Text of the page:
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Rising Interest Rates And The Changing Mortgage Market

Rising Interest Rates And the Mortgage Market

Climbing interest rates are taking their toll on the number of consumers in the market for new home mortgages. Mortgage applications for new homes are down 25 percent year over year.

They’re also taking their toll on the non-bank mortgage lenders that proliferated in the good old days of zero or near-zero interest rates, compliments of the Federal Reserve.

The Supply Side of the Story

The Mortgage Bankers Association (MBA) reports that new home mortgage originations are at their lowest levels in years. Sales of used homes are a bit of a bright spot, and even perked up a bit in October after a sluggish September. That said, originations are also down 5 percent year on year.

High interest rates are the culprit. Interest rates on 30-year fixed-rate mortgages dropped in the third week of November, down 13 basis points to 4.81 percent, according to Freddie Mac – the biggest weekly decline since January 2015. But a year ago, that interest hovered near 3.99 percent.

The Incredible Shrinking Non-Bank Mortgage Lending Market

According to the Conference of State Bank Supervisors, non-bank mortgage lenders saw their number decline by about 3.5 percent between the end of 2017 and the middle of 2018, while the ranks of mortgage loan originators at those firms declined by 7 percent, or by about 11,000 workers.

And it is a decline likely to be felt, as non-bank lenders now represent the majority of mortgage underwriting done in the U.S. Of the $1.26 trillion in mortgage originations that happened in the first nine months of 2018, roughly 52 percent came care of non-bank lenders.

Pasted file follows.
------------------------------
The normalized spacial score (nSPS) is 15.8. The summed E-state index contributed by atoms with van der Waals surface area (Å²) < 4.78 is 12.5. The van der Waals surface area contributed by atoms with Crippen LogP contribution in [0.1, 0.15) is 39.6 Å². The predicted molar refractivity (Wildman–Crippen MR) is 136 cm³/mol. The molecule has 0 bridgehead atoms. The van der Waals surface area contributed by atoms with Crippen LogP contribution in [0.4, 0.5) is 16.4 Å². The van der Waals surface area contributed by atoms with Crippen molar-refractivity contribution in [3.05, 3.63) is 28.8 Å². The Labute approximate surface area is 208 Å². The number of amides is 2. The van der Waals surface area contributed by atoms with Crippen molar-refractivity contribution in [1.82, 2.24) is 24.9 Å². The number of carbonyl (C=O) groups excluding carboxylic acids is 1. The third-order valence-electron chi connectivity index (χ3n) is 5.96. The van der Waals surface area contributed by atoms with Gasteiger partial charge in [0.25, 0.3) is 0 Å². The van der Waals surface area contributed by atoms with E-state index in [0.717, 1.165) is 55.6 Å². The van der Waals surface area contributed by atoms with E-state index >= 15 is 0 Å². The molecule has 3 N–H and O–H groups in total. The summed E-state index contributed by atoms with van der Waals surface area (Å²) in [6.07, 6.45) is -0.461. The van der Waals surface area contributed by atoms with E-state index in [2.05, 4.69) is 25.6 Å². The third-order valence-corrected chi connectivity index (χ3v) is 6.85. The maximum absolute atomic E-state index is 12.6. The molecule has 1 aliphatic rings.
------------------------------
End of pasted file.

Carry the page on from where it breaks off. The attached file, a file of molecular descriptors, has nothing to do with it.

“Rising rates are headwinds to us,” said Dan Gilbert, chairman of Quicken Loans, the largest non-bank lender and one of the largest mortgage providers in the U.S., according to industry rankings. “When rates go low, those are tailwinds. But either way, the plane has to fly.”

And while large players like Quicken may continue to fly, smaller non-bank lenders may struggle to keep the wind beneath their wings in the new environment. Unlike banks, these lenders have neither deposits to fund themselves nor (in most cases) other lines of business to buoy them through a slow housing market. Instead, they often rely on short-term bank loans – now also at a more expensive rate.

Market watchers also note that many non-bank mortgage lenders appeared in the market after the 2008 crisis, and an environment of rising interest and cooling home sales is unfamiliar territory. Some even believe this will mean disaster, particularly if banks decide to stop serving as their lenders.

Others, like Jeffrey Levine, a Houlihan Lokey senior banker who advises mortgage lenders, notes that what is happening isn’t so much a crisis as a natural process by which an over-saturated market is set to consolidate to appropriate levels.

“Consolidation is a natural part of the cycle, and right now there’s too much capacity in the business,” he said.

There is also, he noted, too much reliance on refinancing, which was a highly popular product when interest rates were low. But interest rates are climbing – and, according to the MBA, refinancing volume in 2018 is expected to be less than half of what it was in 2016.

The New Refinancing Landscape

Last week, Americans submitted the fewest applications for home loan refinancing in nearly 18 years, according to the MBA – 5 percent from the previous week and officially at its lowest level since December 2000. New mortgages also declined on the week, but by a much smaller .1 percent.